The issue of vaccinating children is a heated one. Vaxers versus anti-vaxers is a war that has raged across social media platforms for several years now, and everyone has taken a firm stand on one side of the line or the other. Insults are tossed around, and accusations of “bad parenting” and “child abuse” are usually quick to follow. But what is the truth in this case? Is it child abuse to not vaccinate your child here in Michigan? Does choosing not to vaccinate mean you’re committing medical neglect? Let’s take a look at what the law says…
Choosing not to vaccinate your kids is your choice.
A parent or guardian in Michigan has the right to choose not to vaccinate their child. However, that decision can’t simply be made in a vacuum, without notifying the right authorities. Deciding not to vaccinate a child is a very important decision, and should be carefully weighed, not just for the potential health consequences, but also for the possible legal concerns it can bring.
How do you exempt your child from vaccinations in Michigan?
According to Michigan law, a child is exempt from being immunized if a parent or guardian presents a written statement to the administrator of the child’s school explaining that the child won’t be immunized because of religious convictions, or other personal objections. Medical exemptions are another reason that the state allows for children to not be vaccinated, usually because they are considered “medically fragile.”
Vaccines were made mandatory in Michigan in the late ’70s
Starting in 1978, the state of Michigan required that every single student had to be vaccinated when they started kindergarten. In order to prove that they’d received all the immunizations that were considered mandatory, each child had to have a certificate filled out and signed by the health department, proving that they’ve been immunized. At that time, there were certain very specific instances where a child was allowed to forgo their shots, but it was very rare.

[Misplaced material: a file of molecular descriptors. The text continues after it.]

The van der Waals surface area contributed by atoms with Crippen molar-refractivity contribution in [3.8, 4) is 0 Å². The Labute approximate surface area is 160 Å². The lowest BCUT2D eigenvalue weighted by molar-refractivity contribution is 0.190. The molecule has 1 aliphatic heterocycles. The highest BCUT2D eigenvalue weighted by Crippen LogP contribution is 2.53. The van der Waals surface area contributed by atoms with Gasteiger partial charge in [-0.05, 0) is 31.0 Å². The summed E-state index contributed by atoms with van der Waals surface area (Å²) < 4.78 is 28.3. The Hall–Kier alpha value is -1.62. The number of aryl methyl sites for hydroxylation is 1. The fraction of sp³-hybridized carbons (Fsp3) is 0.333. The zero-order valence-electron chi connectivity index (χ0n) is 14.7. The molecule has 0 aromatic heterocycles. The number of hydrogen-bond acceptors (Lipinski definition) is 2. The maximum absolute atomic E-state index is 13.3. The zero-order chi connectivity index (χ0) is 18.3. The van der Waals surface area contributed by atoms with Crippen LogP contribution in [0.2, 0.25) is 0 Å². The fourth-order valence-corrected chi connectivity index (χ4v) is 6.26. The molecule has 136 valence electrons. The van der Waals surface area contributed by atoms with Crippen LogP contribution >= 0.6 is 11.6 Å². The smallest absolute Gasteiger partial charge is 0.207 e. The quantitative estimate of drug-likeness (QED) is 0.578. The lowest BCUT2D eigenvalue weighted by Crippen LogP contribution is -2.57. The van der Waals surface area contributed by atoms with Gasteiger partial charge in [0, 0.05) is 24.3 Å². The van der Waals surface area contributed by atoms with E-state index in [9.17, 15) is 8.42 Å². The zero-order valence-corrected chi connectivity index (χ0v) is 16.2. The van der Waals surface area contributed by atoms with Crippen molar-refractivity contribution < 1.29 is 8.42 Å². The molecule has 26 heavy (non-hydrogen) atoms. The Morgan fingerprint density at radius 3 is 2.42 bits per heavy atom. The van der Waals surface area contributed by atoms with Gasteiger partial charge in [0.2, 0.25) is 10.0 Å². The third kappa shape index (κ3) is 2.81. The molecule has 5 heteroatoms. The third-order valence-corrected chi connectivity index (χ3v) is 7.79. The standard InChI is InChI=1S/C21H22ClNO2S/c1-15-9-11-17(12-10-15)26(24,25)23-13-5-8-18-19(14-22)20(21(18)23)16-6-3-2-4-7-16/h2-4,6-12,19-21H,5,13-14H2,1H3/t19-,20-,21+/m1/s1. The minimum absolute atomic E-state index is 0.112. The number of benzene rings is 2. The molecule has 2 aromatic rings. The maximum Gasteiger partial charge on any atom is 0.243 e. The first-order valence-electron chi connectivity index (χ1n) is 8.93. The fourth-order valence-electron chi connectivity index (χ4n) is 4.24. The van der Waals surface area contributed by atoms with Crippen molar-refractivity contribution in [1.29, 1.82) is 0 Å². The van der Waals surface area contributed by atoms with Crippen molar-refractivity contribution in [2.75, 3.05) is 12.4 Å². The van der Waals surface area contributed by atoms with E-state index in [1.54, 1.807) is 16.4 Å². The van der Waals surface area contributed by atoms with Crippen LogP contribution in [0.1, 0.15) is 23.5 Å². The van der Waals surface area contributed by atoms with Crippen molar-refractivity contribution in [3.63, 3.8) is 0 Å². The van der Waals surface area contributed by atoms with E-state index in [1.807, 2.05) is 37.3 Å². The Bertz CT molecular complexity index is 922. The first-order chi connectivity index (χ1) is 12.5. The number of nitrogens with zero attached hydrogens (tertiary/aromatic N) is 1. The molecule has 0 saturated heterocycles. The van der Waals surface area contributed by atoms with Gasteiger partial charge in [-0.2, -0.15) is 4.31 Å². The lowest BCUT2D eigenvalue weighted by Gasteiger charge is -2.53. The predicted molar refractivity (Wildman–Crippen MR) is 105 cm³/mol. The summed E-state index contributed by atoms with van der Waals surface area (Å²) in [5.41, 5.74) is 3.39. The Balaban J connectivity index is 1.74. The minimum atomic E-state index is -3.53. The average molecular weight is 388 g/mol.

The law governing vaccination in Michigan is constantly changing.
As of January 1st, 2015, Michigan requires that a parent of guardian undergo “vaccine education,” which has to be administered and certified by a local health department in order for the waiver to be granted. That means the parent choosing to forgo immunizations for personal or religious reasons is required to attend a “class” at the health department explaining the importance of immunizations before the health department will sign the waiver.
If it’s legal, why do some people call it child abuse?
Choosing not to vaccinate children has been linked to increases in communicable diseases that were previously thought to be almost eradicated. As such, vaccinations are taken very seriously, both by health officials, and by parents on either side of the argument. However, regardless of personal opinion, you do have rights. If CPS, the police, or school administration has accused you of medical neglect or child abuse, you need to call The Kronzek Firm at 866 766 5245. Our skilled and experienced child abuse defense attorneys can help protect your rights. Join us next time to wrap up this important discussion, and find out what your rights are!